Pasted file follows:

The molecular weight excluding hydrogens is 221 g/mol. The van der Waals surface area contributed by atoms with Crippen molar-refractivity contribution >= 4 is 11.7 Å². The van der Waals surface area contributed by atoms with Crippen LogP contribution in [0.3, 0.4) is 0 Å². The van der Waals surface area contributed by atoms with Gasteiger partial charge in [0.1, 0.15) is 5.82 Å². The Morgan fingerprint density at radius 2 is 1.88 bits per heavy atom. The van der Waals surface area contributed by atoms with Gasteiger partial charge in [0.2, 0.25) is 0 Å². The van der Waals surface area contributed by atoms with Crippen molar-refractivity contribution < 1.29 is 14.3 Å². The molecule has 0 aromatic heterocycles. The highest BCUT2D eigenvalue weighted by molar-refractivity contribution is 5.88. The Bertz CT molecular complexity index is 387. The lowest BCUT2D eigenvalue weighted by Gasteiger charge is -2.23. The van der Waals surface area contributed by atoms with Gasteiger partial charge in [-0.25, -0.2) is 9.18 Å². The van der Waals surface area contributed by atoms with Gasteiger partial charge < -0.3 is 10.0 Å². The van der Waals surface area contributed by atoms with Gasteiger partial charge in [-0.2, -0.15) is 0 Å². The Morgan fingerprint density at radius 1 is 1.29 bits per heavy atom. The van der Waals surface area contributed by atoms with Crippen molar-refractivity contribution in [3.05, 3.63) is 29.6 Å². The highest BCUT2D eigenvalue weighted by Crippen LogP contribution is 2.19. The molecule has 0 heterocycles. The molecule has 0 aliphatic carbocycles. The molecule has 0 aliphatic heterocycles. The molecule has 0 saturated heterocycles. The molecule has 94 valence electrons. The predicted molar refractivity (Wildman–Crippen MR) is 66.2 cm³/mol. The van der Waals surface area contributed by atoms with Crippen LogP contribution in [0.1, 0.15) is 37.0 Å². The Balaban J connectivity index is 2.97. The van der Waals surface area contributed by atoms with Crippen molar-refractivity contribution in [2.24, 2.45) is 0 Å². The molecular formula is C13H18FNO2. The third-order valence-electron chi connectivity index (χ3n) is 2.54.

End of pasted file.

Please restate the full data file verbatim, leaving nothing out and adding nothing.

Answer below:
The molecular weight excluding hydrogens is 221 g/mol. The van der Waals surface area contributed by atoms with Crippen molar-refractivity contribution >= 4 is 11.7 Å². The van der Waals surface area contributed by atoms with Crippen LogP contribution in [0.3, 0.4) is 0 Å². The van der Waals surface area contributed by atoms with Gasteiger partial charge in [0.1, 0.15) is 5.82 Å². The Morgan fingerprint density at radius 2 is 1.88 bits per heavy atom. The van der Waals surface area contributed by atoms with Gasteiger partial charge in [0.2, 0.25) is 0 Å². The van der Waals surface area contributed by atoms with Crippen molar-refractivity contribution < 1.29 is 14.3 Å². The molecule has 0 aromatic heterocycles. The highest BCUT2D eigenvalue weighted by molar-refractivity contribution is 5.88. The Bertz CT molecular complexity index is 387. The lowest BCUT2D eigenvalue weighted by Gasteiger charge is -2.23. The van der Waals surface area contributed by atoms with Gasteiger partial charge in [-0.25, -0.2) is 9.18 Å². The van der Waals surface area contributed by atoms with Gasteiger partial charge < -0.3 is 10.0 Å². The van der Waals surface area contributed by atoms with Gasteiger partial charge in [-0.2, -0.15) is 0 Å². The Morgan fingerprint density at radius 1 is 1.29 bits per heavy atom. The van der Waals surface area contributed by atoms with Crippen molar-refractivity contribution in [3.05, 3.63) is 29.6 Å². The highest BCUT2D eigenvalue weighted by Crippen LogP contribution is 2.19. The molecule has 0 heterocycles. The molecule has 0 aliphatic carbocycles. The molecule has 0 aliphatic heterocycles. The molecule has 0 saturated heterocycles. The molecule has 94 valence electrons. The predicted molar refractivity (Wildman–Crippen MR) is 66.2 cm³/mol. The van der Waals surface area contributed by atoms with Crippen LogP contribution in [0.1, 0.15) is 37.0 Å². The Balaban J connectivity index is 2.97. The van der Waals surface area contributed by atoms with Crippen molar-refractivity contribution in [2.24, 2.45) is 0 Å². The molecular formula is C13H18FNO2. The third-order valence-electron chi connectivity index (χ3n) is 2.54.